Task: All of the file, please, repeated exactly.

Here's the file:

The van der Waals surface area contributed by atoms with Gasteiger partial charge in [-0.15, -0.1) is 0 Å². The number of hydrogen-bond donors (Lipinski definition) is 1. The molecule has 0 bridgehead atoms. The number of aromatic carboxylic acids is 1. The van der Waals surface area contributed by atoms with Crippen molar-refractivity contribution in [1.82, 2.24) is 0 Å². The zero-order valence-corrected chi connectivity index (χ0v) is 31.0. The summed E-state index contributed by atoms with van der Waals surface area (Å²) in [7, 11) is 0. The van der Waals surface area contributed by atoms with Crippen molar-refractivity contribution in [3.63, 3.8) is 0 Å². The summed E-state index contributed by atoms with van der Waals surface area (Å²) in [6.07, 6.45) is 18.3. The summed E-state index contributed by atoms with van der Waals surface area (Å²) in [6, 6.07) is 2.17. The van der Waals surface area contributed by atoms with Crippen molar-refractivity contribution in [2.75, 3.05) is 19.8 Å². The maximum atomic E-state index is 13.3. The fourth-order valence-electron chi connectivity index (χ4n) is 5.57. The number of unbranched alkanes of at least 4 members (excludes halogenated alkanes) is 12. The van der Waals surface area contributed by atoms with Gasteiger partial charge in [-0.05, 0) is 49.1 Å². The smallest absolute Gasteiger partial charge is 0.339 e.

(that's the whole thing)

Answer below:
The van der Waals surface area contributed by atoms with Gasteiger partial charge in [-0.15, -0.1) is 0 Å². The number of hydrogen-bond donors (Lipinski definition) is 1. The molecule has 0 bridgehead atoms. The number of aromatic carboxylic acids is 1. The van der Waals surface area contributed by atoms with Crippen molar-refractivity contribution in [1.82, 2.24) is 0 Å². The zero-order valence-corrected chi connectivity index (χ0v) is 31.0. The summed E-state index contributed by atoms with van der Waals surface area (Å²) in [7, 11) is 0. The van der Waals surface area contributed by atoms with Crippen molar-refractivity contribution in [3.63, 3.8) is 0 Å². The summed E-state index contributed by atoms with van der Waals surface area (Å²) in [6.07, 6.45) is 18.3. The summed E-state index contributed by atoms with van der Waals surface area (Å²) in [6, 6.07) is 2.17. The van der Waals surface area contributed by atoms with Crippen molar-refractivity contribution in [2.75, 3.05) is 19.8 Å². The maximum atomic E-state index is 13.3. The fourth-order valence-electron chi connectivity index (χ4n) is 5.57. The number of unbranched alkanes of at least 4 members (excludes halogenated alkanes) is 12. The van der Waals surface area contributed by atoms with Gasteiger partial charge in [-0.05, 0) is 49.1 Å². The smallest absolute Gasteiger partial charge is 0.339 e.